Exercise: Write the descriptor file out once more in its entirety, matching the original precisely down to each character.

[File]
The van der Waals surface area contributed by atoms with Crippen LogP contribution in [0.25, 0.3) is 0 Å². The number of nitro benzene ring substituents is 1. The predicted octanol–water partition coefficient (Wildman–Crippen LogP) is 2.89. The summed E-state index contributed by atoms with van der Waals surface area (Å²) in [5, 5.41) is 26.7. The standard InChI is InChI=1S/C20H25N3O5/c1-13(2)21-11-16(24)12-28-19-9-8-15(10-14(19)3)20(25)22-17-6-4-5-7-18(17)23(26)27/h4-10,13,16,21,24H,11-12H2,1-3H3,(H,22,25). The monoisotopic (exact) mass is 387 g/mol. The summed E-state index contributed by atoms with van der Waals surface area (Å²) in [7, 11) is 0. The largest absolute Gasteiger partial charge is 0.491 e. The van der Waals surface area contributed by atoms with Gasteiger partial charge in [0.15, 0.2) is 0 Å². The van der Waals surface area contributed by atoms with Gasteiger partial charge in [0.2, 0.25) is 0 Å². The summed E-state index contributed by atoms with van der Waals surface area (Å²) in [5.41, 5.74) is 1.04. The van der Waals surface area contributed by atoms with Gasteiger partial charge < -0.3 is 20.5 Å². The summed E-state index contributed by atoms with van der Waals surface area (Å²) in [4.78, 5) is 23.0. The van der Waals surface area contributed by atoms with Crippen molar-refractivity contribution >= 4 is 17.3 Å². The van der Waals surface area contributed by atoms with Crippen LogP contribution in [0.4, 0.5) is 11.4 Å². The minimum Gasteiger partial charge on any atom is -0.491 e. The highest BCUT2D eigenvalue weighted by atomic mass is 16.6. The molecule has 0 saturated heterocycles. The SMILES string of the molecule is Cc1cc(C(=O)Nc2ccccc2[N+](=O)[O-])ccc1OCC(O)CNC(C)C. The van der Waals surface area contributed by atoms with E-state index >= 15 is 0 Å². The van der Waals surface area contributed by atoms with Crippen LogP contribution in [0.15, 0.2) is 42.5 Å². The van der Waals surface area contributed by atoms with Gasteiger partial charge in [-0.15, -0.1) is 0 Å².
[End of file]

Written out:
The van der Waals surface area contributed by atoms with Crippen LogP contribution in [0.25, 0.3) is 0 Å². The number of nitro benzene ring substituents is 1. The predicted octanol–water partition coefficient (Wildman–Crippen LogP) is 2.89. The summed E-state index contributed by atoms with van der Waals surface area (Å²) in [5, 5.41) is 26.7. The standard InChI is InChI=1S/C20H25N3O5/c1-13(2)21-11-16(24)12-28-19-9-8-15(10-14(19)3)20(25)22-17-6-4-5-7-18(17)23(26)27/h4-10,13,16,21,24H,11-12H2,1-3H3,(H,22,25). The monoisotopic (exact) mass is 387 g/mol. The summed E-state index contributed by atoms with van der Waals surface area (Å²) in [7, 11) is 0. The largest absolute Gasteiger partial charge is 0.491 e. The van der Waals surface area contributed by atoms with Gasteiger partial charge in [0.15, 0.2) is 0 Å². The van der Waals surface area contributed by atoms with Gasteiger partial charge in [0.2, 0.25) is 0 Å². The summed E-state index contributed by atoms with van der Waals surface area (Å²) in [5.41, 5.74) is 1.04. The van der Waals surface area contributed by atoms with Gasteiger partial charge < -0.3 is 20.5 Å². The summed E-state index contributed by atoms with van der Waals surface area (Å²) in [4.78, 5) is 23.0. The van der Waals surface area contributed by atoms with Crippen molar-refractivity contribution >= 4 is 17.3 Å². The van der Waals surface area contributed by atoms with Crippen LogP contribution in [0.4, 0.5) is 11.4 Å². The minimum Gasteiger partial charge on any atom is -0.491 e. The highest BCUT2D eigenvalue weighted by atomic mass is 16.6. The molecule has 0 saturated heterocycles. The SMILES string of the molecule is Cc1cc(C(=O)Nc2ccccc2[N+](=O)[O-])ccc1OCC(O)CNC(C)C. The van der Waals surface area contributed by atoms with E-state index >= 15 is 0 Å². The van der Waals surface area contributed by atoms with Crippen LogP contribution in [0.15, 0.2) is 42.5 Å². The van der Waals surface area contributed by atoms with Gasteiger partial charge in [-0.15, -0.1) is 0 Å².